So the summer is the time to make plans for teaching, preaching and study. So the FR columns will start to take shape as well. Currently planning a Word-Study series of messages in Ephesians 1:3-14, entitled Free Stuff. “Blessed be…God…who has blessed us…with every spiritual blessing…” In the adult class we will be studying Keeler, The Reason for God, which is not biblical theology directly, but may yield some fruiful coments. On Sunday evenings, we are discussion Walter Kaiser’s Promise Plan – we managed to get through 2/3 of the OT. I also plan to do some serious writing for an undetermined project on Wisdom in the Streets – the concept of wisdom literature as a bridge language to people unfamiliar with the biblical narrative.
Having preached a series of messages on imbedded hymn texts in the New Testament (such as Philippians 2:6ff) and having spent a lot of time in the Wisdom Literature and Psalms, which are laden with literary pattern, I couldn’t help but wonder if there were not two such passages in last Sunday’s text. 2 Corinthians 14b-15 contain a passage that is set off as a summary, and it’s structure and brevity suggests poetry to me. I have laid it out schematically below. v. 14a is an introduction, and 14b and 15 are in an ABABCCB Structure. A – Christ’s Death (and life); B – consequence; C – detail. We note that the section is set of with “that” (“hoti” in Greek), often a way to introduce a quotation (not quotations marks in Ancient or Koine Greek).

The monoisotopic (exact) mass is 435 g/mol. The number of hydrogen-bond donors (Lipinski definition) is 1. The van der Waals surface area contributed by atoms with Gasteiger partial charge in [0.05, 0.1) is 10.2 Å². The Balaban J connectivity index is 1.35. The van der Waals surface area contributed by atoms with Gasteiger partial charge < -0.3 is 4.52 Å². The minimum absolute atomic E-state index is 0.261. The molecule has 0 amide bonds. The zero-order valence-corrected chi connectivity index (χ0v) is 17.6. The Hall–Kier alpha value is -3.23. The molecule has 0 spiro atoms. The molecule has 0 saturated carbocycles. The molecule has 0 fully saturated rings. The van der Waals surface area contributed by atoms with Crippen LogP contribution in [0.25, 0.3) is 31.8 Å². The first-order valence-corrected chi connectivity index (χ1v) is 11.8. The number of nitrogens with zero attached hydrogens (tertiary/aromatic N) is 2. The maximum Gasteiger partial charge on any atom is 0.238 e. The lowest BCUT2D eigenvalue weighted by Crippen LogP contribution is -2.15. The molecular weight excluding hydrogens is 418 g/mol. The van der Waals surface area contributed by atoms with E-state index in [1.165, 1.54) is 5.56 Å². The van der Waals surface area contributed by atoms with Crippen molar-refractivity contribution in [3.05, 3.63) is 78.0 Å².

For the love of Christ controls us,
because we have concluded this:
that one has died for all,
therefore all have died;
 and he died for all,
that those who live
might no longer live for themselves
but for him who for their sake
died and was raised.
Further, there seems to be two more: v. 16 is ABAB
 Therefore, if anyone is in Christ,
he is a new creation.
The old has passed away;
behold, the new has come.
And v. 21 – ABCABC
For our sake
he made him to be sin
who knew no sin,
so that in him
we might become
the righteousness of God.
the Commentators seem to be disturbed over the lack of detail (who are the “all” who died (v. 14b), for example). If this shares the OT Poetic characteristic of terseness, that would be explained. We can use the example of using the structure of parallelism to explain the meaning. That is use the A sections together and the B sections to give context to the words used.